While grieving you might be feeling lonely because it seems like no one understands your pain. This might lead you to withdrawal from family and friends, contributing further to those feelings of isolation. However, humans are wired for connection and the people in our support systems contribute to our resilience after stressful life events. Group therapy can provide emotional and social support in the face of loss. It can also be a cost effective alternative to individual counseling.
Grief therapy groups offer a unique opportunity to provide catharsis as they bring together a common group of people working to overcome similar struggles. Here are 3 reasons why joining a grief counseling group after losing a loved one can help assist in your grieving process.
1. Safety to Openly Talk About Emotions
A counseling group provides refuge for those seeking to understand how to adapt to life in the absence of their loved one. Having a group of people who care about you and listen to your experience provides a safety net for individuals to open up. As members listen and learn from those who have experienced similar grief, relationships are fostered, common bonds are created, and safety, trust, and security develops. There is mutual support and encouragement as individuals receive and provide support to each other. Since death can often be a taboo topic, a grief counseling group may relieve someone of any discomfort talking about death and how their experiences have affected them.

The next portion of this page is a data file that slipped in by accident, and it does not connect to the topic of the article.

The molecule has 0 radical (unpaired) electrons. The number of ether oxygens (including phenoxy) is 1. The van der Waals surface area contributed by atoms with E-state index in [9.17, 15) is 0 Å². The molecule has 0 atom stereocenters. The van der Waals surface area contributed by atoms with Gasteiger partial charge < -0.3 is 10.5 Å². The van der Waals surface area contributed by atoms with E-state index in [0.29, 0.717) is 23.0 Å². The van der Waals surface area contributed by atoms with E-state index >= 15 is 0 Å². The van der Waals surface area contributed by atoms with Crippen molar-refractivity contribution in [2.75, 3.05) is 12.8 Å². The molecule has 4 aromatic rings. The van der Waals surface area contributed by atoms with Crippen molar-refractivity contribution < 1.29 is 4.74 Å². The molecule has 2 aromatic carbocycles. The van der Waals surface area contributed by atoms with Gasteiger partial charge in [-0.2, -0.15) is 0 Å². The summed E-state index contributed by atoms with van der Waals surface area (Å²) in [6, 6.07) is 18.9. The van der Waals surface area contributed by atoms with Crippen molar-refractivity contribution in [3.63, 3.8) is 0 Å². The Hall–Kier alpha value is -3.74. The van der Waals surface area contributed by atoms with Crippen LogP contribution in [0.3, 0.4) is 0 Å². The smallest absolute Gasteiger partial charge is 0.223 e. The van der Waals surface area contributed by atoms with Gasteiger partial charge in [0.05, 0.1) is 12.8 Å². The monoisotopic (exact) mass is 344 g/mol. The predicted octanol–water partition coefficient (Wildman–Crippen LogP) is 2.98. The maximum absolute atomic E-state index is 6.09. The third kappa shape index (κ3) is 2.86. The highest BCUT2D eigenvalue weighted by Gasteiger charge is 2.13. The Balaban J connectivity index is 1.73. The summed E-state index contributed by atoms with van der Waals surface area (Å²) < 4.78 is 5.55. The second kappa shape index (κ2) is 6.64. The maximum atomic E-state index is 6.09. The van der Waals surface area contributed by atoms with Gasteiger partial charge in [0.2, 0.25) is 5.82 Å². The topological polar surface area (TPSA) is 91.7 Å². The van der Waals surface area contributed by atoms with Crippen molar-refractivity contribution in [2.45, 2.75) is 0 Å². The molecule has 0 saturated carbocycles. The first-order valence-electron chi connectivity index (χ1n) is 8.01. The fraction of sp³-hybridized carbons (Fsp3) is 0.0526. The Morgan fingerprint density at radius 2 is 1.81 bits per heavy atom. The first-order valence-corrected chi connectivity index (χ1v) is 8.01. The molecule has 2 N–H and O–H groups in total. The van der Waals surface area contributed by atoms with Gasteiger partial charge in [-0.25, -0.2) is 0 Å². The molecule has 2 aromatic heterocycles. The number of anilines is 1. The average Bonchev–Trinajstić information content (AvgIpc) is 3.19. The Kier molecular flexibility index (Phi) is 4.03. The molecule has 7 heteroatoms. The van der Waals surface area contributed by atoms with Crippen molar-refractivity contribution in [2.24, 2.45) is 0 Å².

2. Imparts Education
A licensed professional is able to help normalize the grieving process, which reduces feelings of isolation. While grieving, it might feel like you can’t survive the situation you’ve found yourself in. A counselor helps to educate members that what they are experiencing is both hard and expected. Group therapy not only provides space to process emotions, but also guidance through psychoeducation and interventions to help learn healthy ways to cope. A counseling group also teaches people that while their loss brings about sadness and anger from the injustices, it’s okay to feel an array of emotions.
3. Provides Validation
The group setting provides validation normalizing the emotions one experiences. Oftentimes, group members feel relieved and less isolated listening to others speak openly about their grief struggles, realizing they are not alone in what they are going through. Validation helps individuals move through a situation, letting them honor and acknowledge their emotions as real, present, and important. Validation starts the process towards healing. When someone feels validated they can truly then begin to work towards understanding and moving forward.
If you’d like to join my 6 week grief counseling group, you can sign up or find more information about it here.